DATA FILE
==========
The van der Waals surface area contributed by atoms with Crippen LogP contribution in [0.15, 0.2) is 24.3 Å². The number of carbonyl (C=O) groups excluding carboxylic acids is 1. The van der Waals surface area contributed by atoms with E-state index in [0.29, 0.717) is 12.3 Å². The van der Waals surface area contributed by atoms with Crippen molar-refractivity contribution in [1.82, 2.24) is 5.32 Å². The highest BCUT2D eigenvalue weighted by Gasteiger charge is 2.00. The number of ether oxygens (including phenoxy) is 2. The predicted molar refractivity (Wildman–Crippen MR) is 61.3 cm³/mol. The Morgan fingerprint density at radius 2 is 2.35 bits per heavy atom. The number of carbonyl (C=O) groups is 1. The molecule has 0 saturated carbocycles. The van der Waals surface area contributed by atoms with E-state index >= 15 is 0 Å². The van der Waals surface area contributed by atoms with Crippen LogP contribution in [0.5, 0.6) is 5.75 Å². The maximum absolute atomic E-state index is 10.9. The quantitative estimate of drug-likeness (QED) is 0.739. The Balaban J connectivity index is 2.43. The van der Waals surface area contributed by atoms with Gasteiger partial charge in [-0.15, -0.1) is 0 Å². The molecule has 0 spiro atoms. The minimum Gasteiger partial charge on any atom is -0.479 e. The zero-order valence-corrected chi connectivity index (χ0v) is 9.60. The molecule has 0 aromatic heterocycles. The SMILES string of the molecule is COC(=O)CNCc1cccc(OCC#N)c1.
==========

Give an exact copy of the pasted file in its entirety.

The van der Waals surface area contributed by atoms with Crippen LogP contribution in [0.15, 0.2) is 24.3 Å². The number of carbonyl (C=O) groups excluding carboxylic acids is 1. The van der Waals surface area contributed by atoms with E-state index in [0.29, 0.717) is 12.3 Å². The van der Waals surface area contributed by atoms with Crippen molar-refractivity contribution in [1.82, 2.24) is 5.32 Å². The highest BCUT2D eigenvalue weighted by Gasteiger charge is 2.00. The number of ether oxygens (including phenoxy) is 2. The predicted molar refractivity (Wildman–Crippen MR) is 61.3 cm³/mol. The Morgan fingerprint density at radius 2 is 2.35 bits per heavy atom. The number of carbonyl (C=O) groups is 1. The molecule has 0 saturated carbocycles. The van der Waals surface area contributed by atoms with E-state index >= 15 is 0 Å². The van der Waals surface area contributed by atoms with Crippen LogP contribution in [0.5, 0.6) is 5.75 Å². The maximum absolute atomic E-state index is 10.9. The quantitative estimate of drug-likeness (QED) is 0.739. The Balaban J connectivity index is 2.43. The van der Waals surface area contributed by atoms with Gasteiger partial charge in [-0.15, -0.1) is 0 Å². The molecule has 0 spiro atoms. The minimum Gasteiger partial charge on any atom is -0.479 e. The zero-order valence-corrected chi connectivity index (χ0v) is 9.60. The molecule has 0 aromatic heterocycles. The SMILES string of the molecule is COC(=O)CNCc1cccc(OCC#N)c1.